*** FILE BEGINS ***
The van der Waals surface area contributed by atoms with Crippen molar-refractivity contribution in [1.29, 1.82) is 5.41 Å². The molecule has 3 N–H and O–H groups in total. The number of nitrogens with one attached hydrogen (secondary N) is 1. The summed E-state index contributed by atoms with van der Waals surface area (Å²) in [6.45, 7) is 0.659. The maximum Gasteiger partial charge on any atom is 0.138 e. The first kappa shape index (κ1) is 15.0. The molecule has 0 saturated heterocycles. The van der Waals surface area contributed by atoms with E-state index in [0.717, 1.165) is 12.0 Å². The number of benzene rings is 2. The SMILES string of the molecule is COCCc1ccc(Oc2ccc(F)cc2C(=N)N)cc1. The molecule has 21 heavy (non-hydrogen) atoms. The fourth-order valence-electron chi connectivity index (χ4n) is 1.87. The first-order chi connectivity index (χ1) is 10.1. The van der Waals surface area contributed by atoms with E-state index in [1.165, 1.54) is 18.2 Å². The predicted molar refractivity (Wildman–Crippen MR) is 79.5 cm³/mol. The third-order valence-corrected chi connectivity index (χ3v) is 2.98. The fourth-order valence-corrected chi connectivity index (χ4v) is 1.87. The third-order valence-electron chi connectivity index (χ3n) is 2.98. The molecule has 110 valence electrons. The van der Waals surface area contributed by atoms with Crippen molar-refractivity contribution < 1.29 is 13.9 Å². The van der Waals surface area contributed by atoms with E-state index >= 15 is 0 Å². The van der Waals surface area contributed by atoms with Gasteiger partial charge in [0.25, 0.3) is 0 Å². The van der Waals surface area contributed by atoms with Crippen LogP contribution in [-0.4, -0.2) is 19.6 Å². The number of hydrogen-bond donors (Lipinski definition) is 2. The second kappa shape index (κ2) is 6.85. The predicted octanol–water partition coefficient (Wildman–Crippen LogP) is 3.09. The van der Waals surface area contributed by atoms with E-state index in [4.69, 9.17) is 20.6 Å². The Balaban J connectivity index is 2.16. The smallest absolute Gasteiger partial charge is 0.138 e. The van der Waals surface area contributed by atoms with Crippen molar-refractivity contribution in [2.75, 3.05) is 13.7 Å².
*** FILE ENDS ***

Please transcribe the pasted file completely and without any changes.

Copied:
The van der Waals surface area contributed by atoms with Crippen molar-refractivity contribution in [1.29, 1.82) is 5.41 Å². The molecule has 3 N–H and O–H groups in total. The number of nitrogens with one attached hydrogen (secondary N) is 1. The summed E-state index contributed by atoms with van der Waals surface area (Å²) in [6.45, 7) is 0.659. The maximum Gasteiger partial charge on any atom is 0.138 e. The first kappa shape index (κ1) is 15.0. The molecule has 0 saturated heterocycles. The van der Waals surface area contributed by atoms with E-state index in [0.717, 1.165) is 12.0 Å². The number of benzene rings is 2. The SMILES string of the molecule is COCCc1ccc(Oc2ccc(F)cc2C(=N)N)cc1. The molecule has 21 heavy (non-hydrogen) atoms. The fourth-order valence-electron chi connectivity index (χ4n) is 1.87. The first-order chi connectivity index (χ1) is 10.1. The van der Waals surface area contributed by atoms with E-state index in [1.165, 1.54) is 18.2 Å². The predicted molar refractivity (Wildman–Crippen MR) is 79.5 cm³/mol. The third-order valence-corrected chi connectivity index (χ3v) is 2.98. The fourth-order valence-corrected chi connectivity index (χ4v) is 1.87. The third-order valence-electron chi connectivity index (χ3n) is 2.98. The molecule has 110 valence electrons. The van der Waals surface area contributed by atoms with Crippen molar-refractivity contribution < 1.29 is 13.9 Å². The van der Waals surface area contributed by atoms with E-state index >= 15 is 0 Å². The van der Waals surface area contributed by atoms with Gasteiger partial charge in [0.25, 0.3) is 0 Å². The van der Waals surface area contributed by atoms with Crippen LogP contribution in [-0.4, -0.2) is 19.6 Å². The number of hydrogen-bond donors (Lipinski definition) is 2. The second kappa shape index (κ2) is 6.85. The predicted octanol–water partition coefficient (Wildman–Crippen LogP) is 3.09. The van der Waals surface area contributed by atoms with E-state index in [4.69, 9.17) is 20.6 Å². The Balaban J connectivity index is 2.16. The smallest absolute Gasteiger partial charge is 0.138 e. The van der Waals surface area contributed by atoms with Crippen molar-refractivity contribution in [2.75, 3.05) is 13.7 Å².